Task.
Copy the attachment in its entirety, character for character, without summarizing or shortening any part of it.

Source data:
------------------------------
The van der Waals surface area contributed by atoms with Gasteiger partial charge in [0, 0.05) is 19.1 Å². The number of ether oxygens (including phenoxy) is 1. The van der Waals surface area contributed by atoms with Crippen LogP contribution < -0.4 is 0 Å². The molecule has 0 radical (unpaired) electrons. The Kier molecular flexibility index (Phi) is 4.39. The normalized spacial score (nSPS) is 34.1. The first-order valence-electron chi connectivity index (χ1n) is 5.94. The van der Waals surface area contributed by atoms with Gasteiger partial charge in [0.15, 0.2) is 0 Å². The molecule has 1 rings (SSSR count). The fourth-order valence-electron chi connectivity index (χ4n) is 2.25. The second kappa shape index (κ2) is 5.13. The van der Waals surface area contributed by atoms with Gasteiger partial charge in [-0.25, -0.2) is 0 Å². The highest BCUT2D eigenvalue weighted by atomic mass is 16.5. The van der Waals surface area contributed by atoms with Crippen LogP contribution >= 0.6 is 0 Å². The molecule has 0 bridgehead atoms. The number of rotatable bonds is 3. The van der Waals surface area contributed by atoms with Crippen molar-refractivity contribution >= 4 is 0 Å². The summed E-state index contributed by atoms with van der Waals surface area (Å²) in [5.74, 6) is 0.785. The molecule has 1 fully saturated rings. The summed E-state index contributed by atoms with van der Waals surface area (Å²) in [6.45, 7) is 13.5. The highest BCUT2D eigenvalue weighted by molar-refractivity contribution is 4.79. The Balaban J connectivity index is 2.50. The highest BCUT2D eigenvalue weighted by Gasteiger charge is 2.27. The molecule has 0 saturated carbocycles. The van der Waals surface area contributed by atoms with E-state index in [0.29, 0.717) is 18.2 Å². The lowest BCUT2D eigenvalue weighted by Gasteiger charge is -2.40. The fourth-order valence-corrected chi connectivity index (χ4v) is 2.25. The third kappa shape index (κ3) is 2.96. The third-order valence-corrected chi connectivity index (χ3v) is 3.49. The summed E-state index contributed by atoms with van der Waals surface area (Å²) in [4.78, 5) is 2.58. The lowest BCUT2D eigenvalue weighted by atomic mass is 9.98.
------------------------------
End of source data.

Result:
The van der Waals surface area contributed by atoms with Gasteiger partial charge in [0, 0.05) is 19.1 Å². The number of ether oxygens (including phenoxy) is 1. The van der Waals surface area contributed by atoms with Crippen LogP contribution < -0.4 is 0 Å². The molecule has 0 radical (unpaired) electrons. The Kier molecular flexibility index (Phi) is 4.39. The normalized spacial score (nSPS) is 34.1. The first-order valence-electron chi connectivity index (χ1n) is 5.94. The van der Waals surface area contributed by atoms with Gasteiger partial charge in [0.15, 0.2) is 0 Å². The molecule has 1 rings (SSSR count). The fourth-order valence-electron chi connectivity index (χ4n) is 2.25. The second kappa shape index (κ2) is 5.13. The van der Waals surface area contributed by atoms with Gasteiger partial charge in [-0.25, -0.2) is 0 Å². The highest BCUT2D eigenvalue weighted by atomic mass is 16.5. The van der Waals surface area contributed by atoms with Crippen LogP contribution >= 0.6 is 0 Å². The molecule has 0 bridgehead atoms. The number of rotatable bonds is 3. The van der Waals surface area contributed by atoms with Crippen molar-refractivity contribution >= 4 is 0 Å². The summed E-state index contributed by atoms with van der Waals surface area (Å²) in [5.74, 6) is 0.785. The molecule has 1 fully saturated rings. The summed E-state index contributed by atoms with van der Waals surface area (Å²) in [6.45, 7) is 13.5. The highest BCUT2D eigenvalue weighted by molar-refractivity contribution is 4.79. The Balaban J connectivity index is 2.50. The highest BCUT2D eigenvalue weighted by Gasteiger charge is 2.27. The molecule has 0 saturated carbocycles. The van der Waals surface area contributed by atoms with E-state index in [0.29, 0.717) is 18.2 Å². The lowest BCUT2D eigenvalue weighted by Gasteiger charge is -2.40. The fourth-order valence-corrected chi connectivity index (χ4v) is 2.25. The third kappa shape index (κ3) is 2.96. The third-order valence-corrected chi connectivity index (χ3v) is 3.49. The summed E-state index contributed by atoms with van der Waals surface area (Å²) in [4.78, 5) is 2.58. The lowest BCUT2D eigenvalue weighted by atomic mass is 9.98.